3 trends in messaging technology shaping how we communicate

*Originally posted on Fast Company*

2020 changed everything for a lot of people. The pandemic forced people around the world to change the way they live and work and what it means to spend time together. We went from being able to go to a movie, concert, or enjoy dinner with friends to needing to remain physically distant. Human interaction is so important to our well-being, and suddenly, it was taken away from us.

To stay connected with the people around us in the face of social distancing, we turned to and relied on technology. Demand for services such as my company’s tool, Facebook Messenger, skyrocketed, and as business and people’s routines changed, so did our focus on the messaging products we focused on delivering. We saw fundamental change in how people wanted to stay directly connected and it forced us to compress years’ worth of product development into a few months in order to adapt. People are adapting to these new patterns as well—they are here to stay even after the pandemic goes away.

We expect these shifts in behavior to continue through 2021 and beyond.  Here’s what to watch for in this new year.


Connecting through video calling, especially in small groups, was arguably the most in-demand feature people turned to in 2020. And this trend shows no sign of slowing down. According to a study from Ipsos, 85% of people currently using video calling platforms believe they will continue to use them even once COVID-19 lockdowns are lifted.

In 2021, people will look for video calling services that let them do more than just talk to each other. They’ll want features that will let them share normally in-person experiences virtually; watch movies together, listen to music together, play games together, learn and teach together. People will expect these “add-on” features to be free and easy to use, and companies that deliver these experiences without letting the technology get in the way will likely thrive.

At Messenger, we recognized this shift in behavior in 2018. When the pandemic hit, we focused on accelerating our existing strategy to meet the needs of people that use our services faster. We introduced Messenger Desktop to allow people to connect on bigger screens over their computers, alongside on mobile. We released Messenger Rooms, as an easy and seamless way to create a virtual living room with friends and family, as well as Watch Together, a group-watch function with the ability to chat during Facebook Watch videos.


As we all know, the COVID-19 pandemic and subsequent restrictions have been especially hard on small businesses. Many have had to close their doors, some forever, and countless others have turned to the internet to stay connected with their customers, some creating an online presence for the first time. According to a recent study by Deloitte and commissioned by Facebook, 77% of the SMBs surveyed indicated they started using or increased their usage of digital tools during the pandemic. In 2020 we saw total daily conversations between people and businesses on Messenger and Instagram grow by over 40%.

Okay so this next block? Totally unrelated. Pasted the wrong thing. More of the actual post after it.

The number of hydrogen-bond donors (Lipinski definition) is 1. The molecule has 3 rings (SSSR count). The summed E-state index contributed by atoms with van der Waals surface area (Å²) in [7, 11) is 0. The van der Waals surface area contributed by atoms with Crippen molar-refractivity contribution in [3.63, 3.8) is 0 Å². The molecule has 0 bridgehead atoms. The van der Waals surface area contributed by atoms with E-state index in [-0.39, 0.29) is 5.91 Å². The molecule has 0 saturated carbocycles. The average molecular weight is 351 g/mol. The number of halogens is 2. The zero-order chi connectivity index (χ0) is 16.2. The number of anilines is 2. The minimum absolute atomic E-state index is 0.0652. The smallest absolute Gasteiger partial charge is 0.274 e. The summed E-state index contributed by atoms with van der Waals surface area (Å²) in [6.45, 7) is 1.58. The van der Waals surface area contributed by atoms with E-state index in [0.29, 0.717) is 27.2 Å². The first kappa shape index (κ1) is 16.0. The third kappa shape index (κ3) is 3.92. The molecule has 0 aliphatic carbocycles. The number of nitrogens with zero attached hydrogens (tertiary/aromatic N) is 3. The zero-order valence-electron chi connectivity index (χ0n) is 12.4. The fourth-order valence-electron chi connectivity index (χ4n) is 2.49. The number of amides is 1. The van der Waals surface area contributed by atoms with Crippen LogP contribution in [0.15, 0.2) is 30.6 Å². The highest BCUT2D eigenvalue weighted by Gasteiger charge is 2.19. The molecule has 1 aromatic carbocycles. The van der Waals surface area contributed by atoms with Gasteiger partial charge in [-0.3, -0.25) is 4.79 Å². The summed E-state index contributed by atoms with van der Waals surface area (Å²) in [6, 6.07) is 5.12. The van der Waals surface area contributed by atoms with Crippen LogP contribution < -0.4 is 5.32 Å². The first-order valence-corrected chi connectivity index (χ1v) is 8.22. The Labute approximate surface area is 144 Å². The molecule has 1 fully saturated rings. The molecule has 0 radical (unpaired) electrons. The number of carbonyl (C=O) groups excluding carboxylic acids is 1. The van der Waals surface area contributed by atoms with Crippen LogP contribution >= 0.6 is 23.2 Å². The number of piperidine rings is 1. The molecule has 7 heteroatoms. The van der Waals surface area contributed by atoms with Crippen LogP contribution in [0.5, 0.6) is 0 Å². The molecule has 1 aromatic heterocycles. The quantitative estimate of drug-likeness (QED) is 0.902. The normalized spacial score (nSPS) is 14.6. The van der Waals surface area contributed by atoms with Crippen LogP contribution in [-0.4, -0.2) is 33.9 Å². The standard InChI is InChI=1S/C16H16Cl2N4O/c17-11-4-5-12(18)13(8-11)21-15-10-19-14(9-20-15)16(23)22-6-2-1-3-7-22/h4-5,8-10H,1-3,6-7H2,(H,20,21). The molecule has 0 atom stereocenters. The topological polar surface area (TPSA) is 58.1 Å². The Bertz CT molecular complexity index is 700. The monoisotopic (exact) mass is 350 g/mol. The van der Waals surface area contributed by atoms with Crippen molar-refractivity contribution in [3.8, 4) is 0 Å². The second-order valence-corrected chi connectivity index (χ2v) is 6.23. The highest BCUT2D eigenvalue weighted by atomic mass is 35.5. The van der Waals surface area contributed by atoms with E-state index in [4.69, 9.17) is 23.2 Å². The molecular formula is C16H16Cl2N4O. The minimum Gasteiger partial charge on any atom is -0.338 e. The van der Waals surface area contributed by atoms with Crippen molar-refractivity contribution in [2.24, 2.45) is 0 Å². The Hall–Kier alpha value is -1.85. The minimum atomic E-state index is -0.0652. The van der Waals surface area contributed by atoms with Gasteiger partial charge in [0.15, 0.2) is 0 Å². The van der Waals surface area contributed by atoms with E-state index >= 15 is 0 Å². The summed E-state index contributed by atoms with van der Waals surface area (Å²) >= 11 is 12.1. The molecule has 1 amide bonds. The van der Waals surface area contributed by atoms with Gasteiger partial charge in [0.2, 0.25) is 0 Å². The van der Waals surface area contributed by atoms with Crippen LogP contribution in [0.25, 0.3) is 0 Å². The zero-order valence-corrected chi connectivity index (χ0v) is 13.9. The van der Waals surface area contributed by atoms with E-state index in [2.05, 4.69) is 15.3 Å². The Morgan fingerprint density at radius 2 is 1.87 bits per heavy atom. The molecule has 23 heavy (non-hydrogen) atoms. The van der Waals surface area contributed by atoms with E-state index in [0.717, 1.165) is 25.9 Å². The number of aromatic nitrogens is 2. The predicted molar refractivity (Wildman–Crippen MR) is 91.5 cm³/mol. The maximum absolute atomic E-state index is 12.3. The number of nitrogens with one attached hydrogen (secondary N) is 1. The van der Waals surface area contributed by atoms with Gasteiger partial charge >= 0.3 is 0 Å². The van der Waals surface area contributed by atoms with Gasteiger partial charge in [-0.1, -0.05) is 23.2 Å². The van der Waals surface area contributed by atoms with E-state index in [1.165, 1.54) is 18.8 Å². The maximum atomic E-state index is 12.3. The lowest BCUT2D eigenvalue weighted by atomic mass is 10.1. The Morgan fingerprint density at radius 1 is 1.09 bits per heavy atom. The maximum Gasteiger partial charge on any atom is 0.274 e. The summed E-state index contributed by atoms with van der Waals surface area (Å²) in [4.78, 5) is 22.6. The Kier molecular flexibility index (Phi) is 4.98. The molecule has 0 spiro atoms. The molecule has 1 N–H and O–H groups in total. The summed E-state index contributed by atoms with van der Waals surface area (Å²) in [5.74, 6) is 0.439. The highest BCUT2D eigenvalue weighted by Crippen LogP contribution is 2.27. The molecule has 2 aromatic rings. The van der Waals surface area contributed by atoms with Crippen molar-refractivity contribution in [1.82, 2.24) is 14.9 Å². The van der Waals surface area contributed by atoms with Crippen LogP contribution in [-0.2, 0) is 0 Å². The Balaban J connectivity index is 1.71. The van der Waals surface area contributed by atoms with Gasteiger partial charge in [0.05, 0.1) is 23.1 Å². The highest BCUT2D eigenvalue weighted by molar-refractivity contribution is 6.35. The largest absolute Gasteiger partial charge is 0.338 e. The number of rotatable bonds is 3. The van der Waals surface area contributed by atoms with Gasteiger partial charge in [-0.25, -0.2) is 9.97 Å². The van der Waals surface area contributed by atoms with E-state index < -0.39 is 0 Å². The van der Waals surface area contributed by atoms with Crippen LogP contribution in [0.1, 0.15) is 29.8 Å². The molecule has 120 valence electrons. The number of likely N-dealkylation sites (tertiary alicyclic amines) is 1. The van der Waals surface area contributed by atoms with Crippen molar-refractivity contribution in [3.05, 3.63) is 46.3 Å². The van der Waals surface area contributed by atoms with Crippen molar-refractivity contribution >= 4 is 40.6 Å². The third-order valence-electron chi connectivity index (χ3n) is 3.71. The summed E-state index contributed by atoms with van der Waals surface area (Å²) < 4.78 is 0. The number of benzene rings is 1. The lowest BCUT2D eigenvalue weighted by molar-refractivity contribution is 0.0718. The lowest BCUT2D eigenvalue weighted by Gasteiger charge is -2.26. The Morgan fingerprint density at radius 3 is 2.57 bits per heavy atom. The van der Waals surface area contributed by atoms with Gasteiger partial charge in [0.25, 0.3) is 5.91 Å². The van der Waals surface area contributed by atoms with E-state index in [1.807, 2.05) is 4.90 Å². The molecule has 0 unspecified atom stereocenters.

In 2021, businesses will look to enhance their online presence even more by engaging in conversation with customers through messaging. As more people shop through social channels, businesses will build more robust conversational technology that will let them connect more with their customers in a way that works better for customers. For example, businesses will recreate the “in-store experience” online by giving people the ability to ask questions along the path to purchase, at a time and place that works for them.


One of the trends we saw globally in 2020 was the transition to remote learning for schools and universities across the world to help slow the spread of COVID-19. To help their kids cope with isolation and lack of physical social interaction with peers, parents turned to tech to help kids remain connected with their friends and family. And they turned to services they trusted to help.

Now that parents have seen the power of connection through technology for their kids in 2021, we will see more and more gaming, social, and messaging apps designed specifically for kids and teens. We’ll also see increased scrutiny—from parents and regulators—on apps for kids. Parents will continue to seek ways to maintain connection for their kids through distance until the vaccines are widely available and distributed, but they will want to make sure their children are safe online and will turn to those services that give them that control.

While the past year may have increased our reliance on technology to stay connected with one another, it’s also made clear that regardless of the technology people use they want it to facilitate real human connection, no matter the distance. People will turn to those companies that can help people maintain this connection in 2021 and beyond.

Stan Chudnovsky is the vice president of Messenger by Facebook. Before joining Facebook, Stan was vice president of growth and global strategy at PayPal after IronPearl, which he cofounded, was acquired in 2013. He cofounded several other successful companies including Jiff, NFX, Ooga Labs, and Wonderhill.

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